The delivery of Effective Commands are not only necessary for classroom management, but also for students to adhere to academic and behavioral requirements in the classroom. When students do not respond to teacher commands it is often because the command is either: 

  • Too vauge (e.g., “Be Good” instead of “Walk quietly in the hallway”)

  • Presented as questions. Usually, if students are asked politely to complete a request, they will choose not to (e.g., “Can you raise your hand?” instead of “Please raise your hand.”).

  • Too long or include too much justification. Many students are not able to process commands that are too long, especially at the elementary-level. Some commands may be so long that they sound like a lecture. These types of commands often end up providing unnecessary attention to a student who is already being disruptive. 

Type of Strategy: Effective commands can be implemented at the classroom-level (Tier 1), small group level (Tier 2), or with individual students (Tier 3). Most students who have not responded to traditional Tier 1 interventions will require Effective Commands to remain on-task and preventing them from engaging in negative behaviors. 

How to Implement: Walker and Walker (1991) have recommended research-based strategies increasing effective commands in the classroom. These include:

  • Make commands brief. Students have difficulty remembering and processing lengthy commands. Commands should be delivered one step at a time.

  • Use a neutral tone of voice. Commands should not be presented as threats or in an authoritarian tone of voice as students are likely to engage in power struggles and defiant behaviors in these situations. 

  • Give the student a reasonable amount of time to comply with the direction. Most students should comply with a command within 5-15 seconds. While waiting 5-15 seconds, the teacher should remain quiet and not provide excessive reminders or justifications. 

  • Say the command as a statement rather than a question. Some students may view questions as a chance for them to choose not to engage in the task presented. Teachers should politely state the command (e.g., “Please take out your homework”) in order to obtain compliance and reduce defiant behaviors.

  • State the command positively.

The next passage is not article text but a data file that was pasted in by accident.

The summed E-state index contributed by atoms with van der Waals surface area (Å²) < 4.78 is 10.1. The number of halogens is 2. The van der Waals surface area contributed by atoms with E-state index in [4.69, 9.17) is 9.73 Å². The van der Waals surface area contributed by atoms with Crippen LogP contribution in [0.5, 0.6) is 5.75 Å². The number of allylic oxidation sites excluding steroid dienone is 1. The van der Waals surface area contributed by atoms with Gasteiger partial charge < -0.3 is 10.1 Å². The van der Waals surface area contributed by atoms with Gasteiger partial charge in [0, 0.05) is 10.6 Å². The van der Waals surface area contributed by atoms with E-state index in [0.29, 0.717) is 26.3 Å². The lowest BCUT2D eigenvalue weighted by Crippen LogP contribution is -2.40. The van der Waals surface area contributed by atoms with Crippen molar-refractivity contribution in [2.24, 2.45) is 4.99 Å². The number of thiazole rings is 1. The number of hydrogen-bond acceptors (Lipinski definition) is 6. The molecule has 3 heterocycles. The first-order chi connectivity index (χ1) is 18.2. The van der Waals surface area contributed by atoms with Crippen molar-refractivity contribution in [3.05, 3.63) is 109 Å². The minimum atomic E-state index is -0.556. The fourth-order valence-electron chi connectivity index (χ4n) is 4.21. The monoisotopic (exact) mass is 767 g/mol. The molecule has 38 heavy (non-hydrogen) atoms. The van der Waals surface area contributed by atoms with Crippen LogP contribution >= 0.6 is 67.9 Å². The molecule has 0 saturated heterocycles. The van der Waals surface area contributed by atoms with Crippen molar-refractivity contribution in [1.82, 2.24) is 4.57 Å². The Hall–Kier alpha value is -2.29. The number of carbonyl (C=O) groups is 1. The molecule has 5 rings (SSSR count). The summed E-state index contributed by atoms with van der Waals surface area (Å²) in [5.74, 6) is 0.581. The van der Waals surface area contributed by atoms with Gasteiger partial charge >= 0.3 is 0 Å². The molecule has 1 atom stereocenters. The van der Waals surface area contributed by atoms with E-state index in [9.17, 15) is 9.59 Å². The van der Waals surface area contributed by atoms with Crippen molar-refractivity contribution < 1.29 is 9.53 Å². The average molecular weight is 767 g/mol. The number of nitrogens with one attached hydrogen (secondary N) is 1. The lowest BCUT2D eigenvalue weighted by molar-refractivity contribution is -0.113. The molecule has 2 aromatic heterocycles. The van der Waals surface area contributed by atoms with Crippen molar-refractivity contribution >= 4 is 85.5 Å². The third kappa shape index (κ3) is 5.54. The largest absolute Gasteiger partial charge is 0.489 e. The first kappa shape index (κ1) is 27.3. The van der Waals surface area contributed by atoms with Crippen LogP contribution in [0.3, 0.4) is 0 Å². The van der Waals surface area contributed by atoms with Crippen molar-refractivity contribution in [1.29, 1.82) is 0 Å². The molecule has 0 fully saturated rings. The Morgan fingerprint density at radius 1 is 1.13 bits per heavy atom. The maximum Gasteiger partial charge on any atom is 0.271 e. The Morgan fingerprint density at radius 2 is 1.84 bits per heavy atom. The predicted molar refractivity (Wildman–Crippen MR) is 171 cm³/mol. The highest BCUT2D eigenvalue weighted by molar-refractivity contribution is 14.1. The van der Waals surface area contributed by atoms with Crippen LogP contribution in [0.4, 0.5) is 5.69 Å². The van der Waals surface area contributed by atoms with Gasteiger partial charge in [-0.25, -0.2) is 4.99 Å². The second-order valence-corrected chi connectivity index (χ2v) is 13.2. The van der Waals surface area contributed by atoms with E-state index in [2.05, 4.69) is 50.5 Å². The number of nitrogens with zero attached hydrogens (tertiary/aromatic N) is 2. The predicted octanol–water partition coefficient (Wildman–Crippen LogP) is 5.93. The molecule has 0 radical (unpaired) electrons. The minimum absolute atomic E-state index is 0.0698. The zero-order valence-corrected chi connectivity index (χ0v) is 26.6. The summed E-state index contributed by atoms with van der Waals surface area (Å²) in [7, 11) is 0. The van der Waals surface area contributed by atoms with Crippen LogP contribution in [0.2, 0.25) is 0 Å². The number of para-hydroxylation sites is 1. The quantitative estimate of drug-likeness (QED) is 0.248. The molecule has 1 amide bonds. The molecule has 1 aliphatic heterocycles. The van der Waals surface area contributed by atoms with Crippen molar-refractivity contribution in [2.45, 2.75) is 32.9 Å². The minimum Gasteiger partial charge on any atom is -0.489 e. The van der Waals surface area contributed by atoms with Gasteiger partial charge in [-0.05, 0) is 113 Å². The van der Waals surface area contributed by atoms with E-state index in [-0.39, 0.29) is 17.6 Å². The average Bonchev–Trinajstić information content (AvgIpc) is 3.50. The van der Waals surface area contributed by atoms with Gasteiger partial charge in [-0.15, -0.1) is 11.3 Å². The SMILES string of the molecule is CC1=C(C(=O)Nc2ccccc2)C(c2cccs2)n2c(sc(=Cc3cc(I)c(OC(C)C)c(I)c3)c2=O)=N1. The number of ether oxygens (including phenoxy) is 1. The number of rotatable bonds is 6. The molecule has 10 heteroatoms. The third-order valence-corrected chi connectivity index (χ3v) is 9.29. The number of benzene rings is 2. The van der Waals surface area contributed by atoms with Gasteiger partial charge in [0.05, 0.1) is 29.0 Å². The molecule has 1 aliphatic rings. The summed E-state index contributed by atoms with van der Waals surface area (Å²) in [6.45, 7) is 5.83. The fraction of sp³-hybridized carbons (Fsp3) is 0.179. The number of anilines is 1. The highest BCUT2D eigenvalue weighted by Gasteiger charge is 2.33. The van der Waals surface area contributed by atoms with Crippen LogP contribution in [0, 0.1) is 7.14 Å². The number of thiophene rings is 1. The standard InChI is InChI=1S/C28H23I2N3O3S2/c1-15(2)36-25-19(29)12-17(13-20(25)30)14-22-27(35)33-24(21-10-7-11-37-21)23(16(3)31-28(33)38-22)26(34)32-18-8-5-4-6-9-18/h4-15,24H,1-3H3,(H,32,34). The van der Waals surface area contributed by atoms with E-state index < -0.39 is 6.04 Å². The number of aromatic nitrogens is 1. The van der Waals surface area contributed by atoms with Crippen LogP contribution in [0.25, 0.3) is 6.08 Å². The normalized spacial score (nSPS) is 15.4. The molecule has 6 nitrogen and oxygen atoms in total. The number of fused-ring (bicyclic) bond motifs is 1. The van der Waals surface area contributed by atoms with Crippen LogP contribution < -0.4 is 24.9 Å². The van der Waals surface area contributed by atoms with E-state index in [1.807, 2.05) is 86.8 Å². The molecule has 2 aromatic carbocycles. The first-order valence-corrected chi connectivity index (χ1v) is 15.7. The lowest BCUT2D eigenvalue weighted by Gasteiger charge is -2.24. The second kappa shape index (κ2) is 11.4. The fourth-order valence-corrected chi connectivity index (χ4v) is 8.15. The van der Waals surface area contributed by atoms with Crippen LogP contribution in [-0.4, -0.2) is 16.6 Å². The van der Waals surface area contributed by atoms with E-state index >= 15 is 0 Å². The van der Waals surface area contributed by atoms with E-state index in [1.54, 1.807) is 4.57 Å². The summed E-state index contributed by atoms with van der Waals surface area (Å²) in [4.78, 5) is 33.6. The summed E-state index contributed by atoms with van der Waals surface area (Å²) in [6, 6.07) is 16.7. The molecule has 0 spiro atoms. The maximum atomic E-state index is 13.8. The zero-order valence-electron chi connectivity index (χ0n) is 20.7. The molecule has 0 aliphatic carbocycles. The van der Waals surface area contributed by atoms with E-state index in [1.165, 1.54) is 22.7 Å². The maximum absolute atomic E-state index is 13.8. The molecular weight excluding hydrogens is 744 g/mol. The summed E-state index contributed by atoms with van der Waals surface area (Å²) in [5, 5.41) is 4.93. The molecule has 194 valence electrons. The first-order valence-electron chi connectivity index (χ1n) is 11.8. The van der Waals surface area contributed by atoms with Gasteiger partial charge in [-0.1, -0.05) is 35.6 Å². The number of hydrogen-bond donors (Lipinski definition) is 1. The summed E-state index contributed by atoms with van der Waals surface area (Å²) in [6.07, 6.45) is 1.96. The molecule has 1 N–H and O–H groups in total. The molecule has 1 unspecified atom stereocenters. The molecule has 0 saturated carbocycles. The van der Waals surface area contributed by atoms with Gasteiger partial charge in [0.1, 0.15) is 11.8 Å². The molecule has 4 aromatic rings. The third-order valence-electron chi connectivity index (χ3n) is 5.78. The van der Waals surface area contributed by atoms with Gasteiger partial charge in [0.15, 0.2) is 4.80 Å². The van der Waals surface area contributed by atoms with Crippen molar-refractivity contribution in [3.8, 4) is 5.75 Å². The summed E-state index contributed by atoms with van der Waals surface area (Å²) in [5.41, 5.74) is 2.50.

• Use eye contact and be in close proximity to the student. It is difficult for students to follow commands if they do not hear or see the teacher. 

Considerations: Praise or provide other forms of positive reinforcement to students immediately after they comply with commands. If the student does not respond or comply within 5-15 seconds, provide one reminder. Provide an immediate consequence if the student does not comply after one reminder. Students should still have to complete the original task at some point and the consequence should not allow them to escape the task completely. 

Examples of Effective Commands: 

  • “Please go inside now” instead of “Are you ready to go inside?”

  • “Put the blocks in the box” instead of “Put the blocks away, get your coat, line up, be quiet”

  • “Walk, please” instead of “Stop running” 

Effective Commands

Note: It may be necessary to tailor, or adapt these interventions to fit your unique classroom context. When seeking to adapt or modify any EBI, we encourage you to follow these steps, while also collecting data on the intervention (e.g., incidents of disruptive behavior, time on/off task) to determine if it is, in fact, resulting in behavior change.


Barrish, H. H., Saunders, M., & Wolf, M. M. (1969). Good behavior game: effects of individual contingencies for group consequences on disruptive behavior in a classroom. Journal of Applied Behavior Analysis, (2), pp 119-124. 

Kowalewicz, E. A., & Coffee, G. (2014). Mystery motivator: A tier 1 classroom behavioral intervention. School Psychology Quarterly, 29,138-156.

Moore, L.A., Waguespack, A.M., Wickstrom, K.F., Witt, J.C., & Gaydon, G.R. (1994). Mystery Motivator: An effective and time efficient intervention. School Psychology Review, 23,106-117.

Walker, H.M. & Walker, J.E. (1991). Coping with noncompliance in the classroom: A positive approach for teachers. Austin, TX: Pro-Ed, Inc.